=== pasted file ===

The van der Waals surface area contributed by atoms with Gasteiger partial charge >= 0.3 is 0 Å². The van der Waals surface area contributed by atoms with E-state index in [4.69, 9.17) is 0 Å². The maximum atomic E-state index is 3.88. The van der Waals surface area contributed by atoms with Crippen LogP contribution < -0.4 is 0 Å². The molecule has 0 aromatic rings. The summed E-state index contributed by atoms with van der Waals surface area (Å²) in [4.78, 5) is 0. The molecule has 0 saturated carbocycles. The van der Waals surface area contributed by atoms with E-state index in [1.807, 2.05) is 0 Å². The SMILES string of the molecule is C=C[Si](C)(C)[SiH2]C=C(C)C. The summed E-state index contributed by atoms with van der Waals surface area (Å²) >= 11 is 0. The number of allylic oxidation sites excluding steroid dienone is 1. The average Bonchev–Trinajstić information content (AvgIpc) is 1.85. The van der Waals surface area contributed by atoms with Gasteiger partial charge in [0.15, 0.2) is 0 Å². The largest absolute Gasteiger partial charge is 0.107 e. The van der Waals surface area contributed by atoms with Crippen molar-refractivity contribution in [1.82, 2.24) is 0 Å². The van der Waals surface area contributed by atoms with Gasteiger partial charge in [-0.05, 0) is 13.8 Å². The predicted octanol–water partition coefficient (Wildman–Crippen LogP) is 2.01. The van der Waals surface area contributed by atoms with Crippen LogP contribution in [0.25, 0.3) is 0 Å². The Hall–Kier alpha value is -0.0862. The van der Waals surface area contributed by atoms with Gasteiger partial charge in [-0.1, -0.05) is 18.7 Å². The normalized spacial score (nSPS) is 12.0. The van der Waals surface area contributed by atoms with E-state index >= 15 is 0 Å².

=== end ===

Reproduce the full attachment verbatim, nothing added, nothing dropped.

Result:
The van der Waals surface area contributed by atoms with Gasteiger partial charge >= 0.3 is 0 Å². The van der Waals surface area contributed by atoms with E-state index in [4.69, 9.17) is 0 Å². The maximum atomic E-state index is 3.88. The van der Waals surface area contributed by atoms with Crippen LogP contribution < -0.4 is 0 Å². The molecule has 0 aromatic rings. The summed E-state index contributed by atoms with van der Waals surface area (Å²) in [4.78, 5) is 0. The molecule has 0 saturated carbocycles. The van der Waals surface area contributed by atoms with E-state index in [1.807, 2.05) is 0 Å². The SMILES string of the molecule is C=C[Si](C)(C)[SiH2]C=C(C)C. The summed E-state index contributed by atoms with van der Waals surface area (Å²) >= 11 is 0. The number of allylic oxidation sites excluding steroid dienone is 1. The average Bonchev–Trinajstić information content (AvgIpc) is 1.85. The van der Waals surface area contributed by atoms with Gasteiger partial charge in [0.15, 0.2) is 0 Å². The largest absolute Gasteiger partial charge is 0.107 e. The van der Waals surface area contributed by atoms with Crippen molar-refractivity contribution in [1.82, 2.24) is 0 Å². The van der Waals surface area contributed by atoms with Gasteiger partial charge in [-0.05, 0) is 13.8 Å². The predicted octanol–water partition coefficient (Wildman–Crippen LogP) is 2.01. The van der Waals surface area contributed by atoms with Crippen LogP contribution in [0.25, 0.3) is 0 Å². The Hall–Kier alpha value is -0.0862. The van der Waals surface area contributed by atoms with Gasteiger partial charge in [-0.1, -0.05) is 18.7 Å². The normalized spacial score (nSPS) is 12.0. The van der Waals surface area contributed by atoms with E-state index >= 15 is 0 Å².